Rosie Watson, Sean J Colloby
Dementia with Lewy bodies (DLB) while common in older age can present a diagnostic challenge to clinicians and is often misdiagnosed as Alzheimer disease (AD). Imaging studies have improved our understanding of the neurobiological changes in DLB during life and how they differ from AD. This has led to significant advances in the development of new techniques, such as dopaminergic imaging, which can aid the clinical diagnosis. Other functional imaging methods also show promise in helping to assess the influence of differing pathologies in DLB, most notably, AD-related and vascular pathology during life...
September 2016: Journal of Geriatric Psychiatry and Neurology
Ian McKeith, John-Paul Taylor, Alan Thomas, Paul Donaghy, Joseph Kane
Efforts to clinically diagnose cases having dementia with Lewy bodies (DLB) identify those with a characteristic clinical syndrome (probable DLB) at the expense of missing an equal, if not greater, number of cases who have atypical presentations thought to be associated with coexisting Alzheimer pathologies. This article argues that further efforts should now be made to characterize this atypical group that constitutes cases previously identified postmortem as the Lewy body variant of Alzheimer disease (AD) or as AD with Lewy bodies...
September 2016: Journal of Geriatric Psychiatry and Neurology
Arvid Rongve, Clive Ballard, Dag Aarsland
No abstract text is available yet for this article.
September 2016: Journal of Geriatric Psychiatry and Neurology
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No abstract text is available yet for this article.
July 2016: Journal of Geriatric Psychiatry and Neurology
Merve Alaylıoğlu, Duygu Gezen-Ak, Erdinç Dursun, Başar Bilgiç, Haşmet Hanağası, Turan Ertan, Hakan Gürvit, Murat Emre, Engin Eker, Ömer Uysal, Selma Yılmazer
Previous studies have demonstrated that clusterin (CLU), which is also known as apolipoprotein J, is involved in the pathogenesis of Alzheimer disease (AD). In this study, we investigated the association between rs2279590, rs11136000, and rs9331888 single-nucleotide polymorphisms (SNPs) in CLU and apolipoprotein E (APOE) genotypes in a cohort of Turkish patients with late-onset AD (LOAD). There were 183 patients with LOAD and 154 healthy controls included in the study. The CLU and APOE polymorphisms were genotyped using the LightSNiP assay...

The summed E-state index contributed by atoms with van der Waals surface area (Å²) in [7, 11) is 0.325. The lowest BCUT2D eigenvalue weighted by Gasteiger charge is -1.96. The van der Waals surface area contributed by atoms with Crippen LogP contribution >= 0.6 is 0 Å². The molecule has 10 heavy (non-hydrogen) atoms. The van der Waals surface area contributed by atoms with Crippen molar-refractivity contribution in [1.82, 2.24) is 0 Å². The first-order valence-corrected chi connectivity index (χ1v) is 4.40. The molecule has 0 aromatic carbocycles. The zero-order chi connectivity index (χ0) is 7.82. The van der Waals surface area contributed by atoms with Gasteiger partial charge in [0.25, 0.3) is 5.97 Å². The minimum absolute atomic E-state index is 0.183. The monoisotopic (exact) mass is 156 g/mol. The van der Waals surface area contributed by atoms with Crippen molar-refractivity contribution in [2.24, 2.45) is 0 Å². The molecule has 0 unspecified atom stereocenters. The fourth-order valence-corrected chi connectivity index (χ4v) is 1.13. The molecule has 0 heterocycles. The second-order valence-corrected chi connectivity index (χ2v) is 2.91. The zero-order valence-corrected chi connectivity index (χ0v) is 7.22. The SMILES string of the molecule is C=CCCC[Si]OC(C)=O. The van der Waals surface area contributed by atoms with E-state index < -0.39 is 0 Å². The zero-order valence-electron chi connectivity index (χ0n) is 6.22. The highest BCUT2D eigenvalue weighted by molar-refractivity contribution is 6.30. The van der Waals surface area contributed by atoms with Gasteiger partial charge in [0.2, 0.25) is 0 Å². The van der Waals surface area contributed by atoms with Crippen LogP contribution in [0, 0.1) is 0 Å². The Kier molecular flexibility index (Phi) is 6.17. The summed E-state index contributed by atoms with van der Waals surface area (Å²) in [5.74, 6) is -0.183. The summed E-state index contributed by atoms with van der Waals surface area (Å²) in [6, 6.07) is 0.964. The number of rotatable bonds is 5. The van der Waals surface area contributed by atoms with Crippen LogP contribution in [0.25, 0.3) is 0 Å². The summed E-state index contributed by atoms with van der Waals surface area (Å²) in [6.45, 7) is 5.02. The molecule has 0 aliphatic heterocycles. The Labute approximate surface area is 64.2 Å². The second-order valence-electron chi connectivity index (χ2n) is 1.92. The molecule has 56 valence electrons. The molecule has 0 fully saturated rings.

July 2016: Journal of Geriatric Psychiatry and Neurology
Emre Bora, Dennis Velakoulis, Mark Walterfang
Behavioral disturbances and lack of empathy are distinctive clinical features of behavioral variant frontotemporal dementia (bvFTD) in comparison to Alzheimer disease (AD). The aim of this meta-analytic review was to compare facial emotion recognition performances of bvFTD with healthy controls and AD. The current meta-analysis included a total of 19 studies and involved comparisons of 288 individuals with bvFTD and 329 healthy controls and 162 bvFTD and 147 patients with AD. Facial emotion recognition was significantly impaired in bvFTD in comparison to the healthy controls (d = 1...
July 2016: Journal of Geriatric Psychiatry and Neurology
Claire Donnellan, M Al Banna, N Redha, I Al Sharoqi, A Al-Jishi, M Bakhiet, S Taha, F Abdulla
INTRODUCTION: The link between metacognition and mood has been well established, particularly in other conditions with psychological comorbidity, however, there is no evidence regarding this association in the area of stroke. AIM: The aim of this study was to examine the association between metacognition, based on the Self-Regulatory Executive Function model, and mood symptoms in the acute phase after stroke. METHODS: One hundred thirty patients were recruited to a prospective stroke study in Bahrain, and n = 64 were assessed for mood and cognition...
July 2016: Journal of Geriatric Psychiatry and Neurology
Philippe Desmarais, Fadi Massoud, Josée Filion, Quoc Dinh Nguyen, Paulina Bajsarowicz
We performed a systematic review of randomized controlled trials to assess the high-level evidence regarding the role of quetiapine in the treatment of psychosis in patients with neurodegenerative parkinsonian disorders. Studies were included in the qualitative review if they (1) enrolled participants with diagnosis of Parkinson disease, Lewy body dementia, or any other neurodegenerative parkinsonian disorders; (2) assessed the efficacy of quetiapine; and (3) evaluated psychotic and motor outcomes using validated tools...
July 2016: Journal of Geriatric Psychiatry and Neurology
Ján Mihalov, Peter Mikula, Jaroslav Budiš, Peter Valkovič
The aim of the study was to identify associations between the symptoms of poststroke apathy and sociodemographic, stroke-related (severity of stroke, degree of disability, and performance in activities of daily living), and radiological correlates. We determined the degree of cortical and subcortical brain atrophy, the severity of white matter and basal ganglia lesions on baseline computed tomography (CT) scans, and the localization of acute ischemia on control CT or magnetic resonance imaging scans in subacute stages of stroke...
July 2016: Journal of Geriatric Psychiatry and Neurology
Fang Wang, Shu-Yang Yu, Li-Jun Zuo, Chen-Jie Cao, Yang Hu, Ze-Jie Chen, Ying-Shan Piao, Ya-Jie Wang, Xiao-Min Wang, Sheng-Di Chen, Piu Chan, Wei Zhang
OBJECTIVES: To investigate the demographic features, clinical features, and potential mechanism in patients with Parkinson disease (PD) with pure apathy. METHOD: A total of 145 patients with PD without depression and dementia and 30 age-matched controls were consecutively recruited. Patients with PD were evaluated by Apathy Scale (AS), scales for motor symptoms and quality of life. The levels of iron, oxidative and neuroinflammatory factors, α-synuclein oligomer, and dopamine in cerebrospinal fluid (CSF) from patients with PD and controls were detected by enzyme-linked immunosorbent assay, chemical colorimetric method, and high-performance liquid chromatography...
July 2016: Journal of Geriatric Psychiatry and Neurology
Isis Groeneweg-Koolhoven, Hannie C Comijs, Paul Naarding, Margot W M de Waal, Roos C van der Mast
OBJECTIVES: Apathy is a common behavioral syndrome, influencing different areas of daily functioning and often seen in depression. Little is known about the course of apathy in depression. In this study, we examine the course and predicting factors of apathy in older persons with depression. METHOD: Data of 266 older persons with depression participating in the Netherlands Study of Depression in Older Persons, all aged at least 60 years with complete Apathy Scale scores at baseline and 2-year follow-up, were included in this study...
July 2016: Journal of Geriatric Psychiatry and Neurology